Sherpa Hossainy's Blog

My close encounter with a hartal

Posted in Bangladesh, Dhaka by Sherpa Hossainy on January 1, 2011

It was the night before the countrywide hartal called by the main opposition – Bangladesh Nationalist Party (BNP). I finished my work and went up to the Daily Star’s ninth-floor canteen to have a cup of tea and some puris to gratify my ever-hungry stomach. While pondering all the possible routes and modes of transport home, canteen-boy Arif came in running and shouted, “Fire! Fire!! Bus on fire!!!”

The burning bus at Farmgate in Dhaka on hartal eve

All of us rushed to the balcony to catch a glimpse of what was going on. The reporters and photographers quickly went downstairs to cover the incident. I tried to take some photos from the balcony but they were not as appealing as I would have liked them to be. So, I got into the elevator to go down, grabbing my point-and-shoot Olympus camera. It had been only a week in the newspaper office and I wanted some piece of action, and perhaps, had an urge to prove myself.

The 20 seconds on the lift felt like an hour. I was cursing the poor lift, mumbling about why it is so slow, which was quite unfair as the lift was as up to standard as it could possibly be. It was only adrenaline-induced me who wanted the whole world to move a bit faster.

The main entrance of the Daily Star was full of people. I went out after the guards reluctantly opened the gate and there it was at a close distance – the burning bus, which looked like a crashed tin can, only smouldering. A curious crowd was watching carefully from a distance and the place was swarming with newspaper and TV station crews. The bus was set ablaze near the Farmgate intersection of the city, which is in close proximity to all the major newspapers and TV stations’ headquarters.

My heart raced faster as I started taking pictures of the burning bus. I felt like doing something out of the ordinary. Probably, I was excited about the fact that I can show off to my boss about my hard news covering skills. When my senses started to creep back in, I observed anxiously, all the news crews who got close to the burning bus were wearing helmets and other protective gears. I felt vulnerable with only t-shirt and jeans on, but continued my seemingly chivalrous act. It was too hard for proud-me to flee the scene although I will not say that I did not want to, as the heat of the fire and the chaos all around was a bit hard for me to take.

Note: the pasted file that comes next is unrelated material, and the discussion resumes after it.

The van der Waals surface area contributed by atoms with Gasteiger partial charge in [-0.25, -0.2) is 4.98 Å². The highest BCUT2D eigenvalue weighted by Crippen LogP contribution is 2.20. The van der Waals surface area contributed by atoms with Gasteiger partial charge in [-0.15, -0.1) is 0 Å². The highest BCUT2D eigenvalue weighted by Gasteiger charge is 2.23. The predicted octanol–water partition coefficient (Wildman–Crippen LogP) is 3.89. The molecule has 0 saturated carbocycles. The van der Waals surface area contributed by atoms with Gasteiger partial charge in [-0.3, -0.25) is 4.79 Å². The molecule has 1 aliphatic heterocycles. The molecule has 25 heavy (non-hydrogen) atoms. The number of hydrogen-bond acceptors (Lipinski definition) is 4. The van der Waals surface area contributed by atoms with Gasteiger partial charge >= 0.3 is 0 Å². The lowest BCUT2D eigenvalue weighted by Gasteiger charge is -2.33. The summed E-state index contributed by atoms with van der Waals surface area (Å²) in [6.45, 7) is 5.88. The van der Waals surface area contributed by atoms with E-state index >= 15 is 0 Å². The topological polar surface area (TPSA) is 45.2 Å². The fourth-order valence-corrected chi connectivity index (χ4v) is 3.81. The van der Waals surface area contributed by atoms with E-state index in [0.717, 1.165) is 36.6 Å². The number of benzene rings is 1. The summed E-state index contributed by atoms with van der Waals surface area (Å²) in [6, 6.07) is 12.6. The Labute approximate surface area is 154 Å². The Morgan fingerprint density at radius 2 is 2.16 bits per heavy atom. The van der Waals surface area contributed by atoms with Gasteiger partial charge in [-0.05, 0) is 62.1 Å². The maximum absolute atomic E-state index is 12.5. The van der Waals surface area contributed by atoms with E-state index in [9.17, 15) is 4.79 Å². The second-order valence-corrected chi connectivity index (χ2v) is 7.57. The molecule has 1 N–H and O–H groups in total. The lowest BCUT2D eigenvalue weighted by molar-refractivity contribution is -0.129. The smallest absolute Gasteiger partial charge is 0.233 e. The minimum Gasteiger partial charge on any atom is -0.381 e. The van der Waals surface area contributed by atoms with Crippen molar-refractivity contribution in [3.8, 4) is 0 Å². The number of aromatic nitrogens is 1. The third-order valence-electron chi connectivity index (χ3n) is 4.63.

I was getting frustrated, as my camera could not capture the scenes at dark night properly. I started to shoot videos instead and kept walking towards Farmgate along the footpath, which was only about seven meters away from the burning bus. When I reached Farmgate in a minute or two, I saw the police cordoning off the place.

(Youtube link of the burning bus video – 1)                                    (Youtube link of the burning bus video – 2)

I decided to stop for the day and get on a bus home. However, I was too excited to notice that there was not a single vehicle anywhere near the scene. I thought of taking a rickshaw from the other side of the road but decided otherwise and started walking back as I could almost hear the cry of the unfinished puris, or maybe, I was high on adrenaline. In the meantime, police started charging batons so I rushed my steps a little bit.

Suddenly, I heard the ominous hissing sound of the gas leaking out from the cylinder as I was going past the bus. I felt really stupid for not considering the blowing up of a compressed natural gas (CNG) cylinder before. So many thoughts started swarming around in my head; I thought to myself, “This can’t be the end, this can’t be THE END!”

I started running with all my might as the hissing sound started to amplify.  I saw a cameraman from the ATN channel (which I came to know later) shooting my gauche Olympic sprint for my life. I didn’t mind becasue making myself look athletic and cool on the camera wasn’t the priority at that time.

I, somehow, came close to the crowd who also started to move back, at a rather slower pace than mine. Then it happened – Boom! We heard the glass windows shattering to pieces, and to everyone’s respite, it was a small explosion and the splinters did not fly that far.

When the danger elapsed, I felt a bit disappointed. “Why there wasn’t a bigger explosion,” I muttered, completely forgetting that I was running for my life and hoping for no explosion at all, just a second before. I picked up my broken pieces of courage, which was smashed like the glass window of the bus, and started taking pictures again.

Curious crowd watches as the bus burns

I spoke to the people on the scene to have an idea about the probable cause behind the incident. Some of them said – masked BNP men came, drove all the people out of the bus, torched it and went away. Others said – the engine of the bus accidentally caught fire as it reached the intersection and all the passengers got down safely before it started burning on full scale. I have to say, all those accounts seemed too convincing and appeared to be rather convenient.

I wondered about the zero casualties from the alleged act of anarchy, or accidental fire, for that matter. I tried to picture nearly 40 passengers in a crowded local bus getting down safely after it was on fire; not that I’m complaining that everyone lived, but things seemed a bit fishy.

I started digging more, spoke to some more people, and I came across a shopkeeper who sells clothes in Farmgate who was among the rabble. I will keep him anonymous for the rest of the accounts to keep him protected.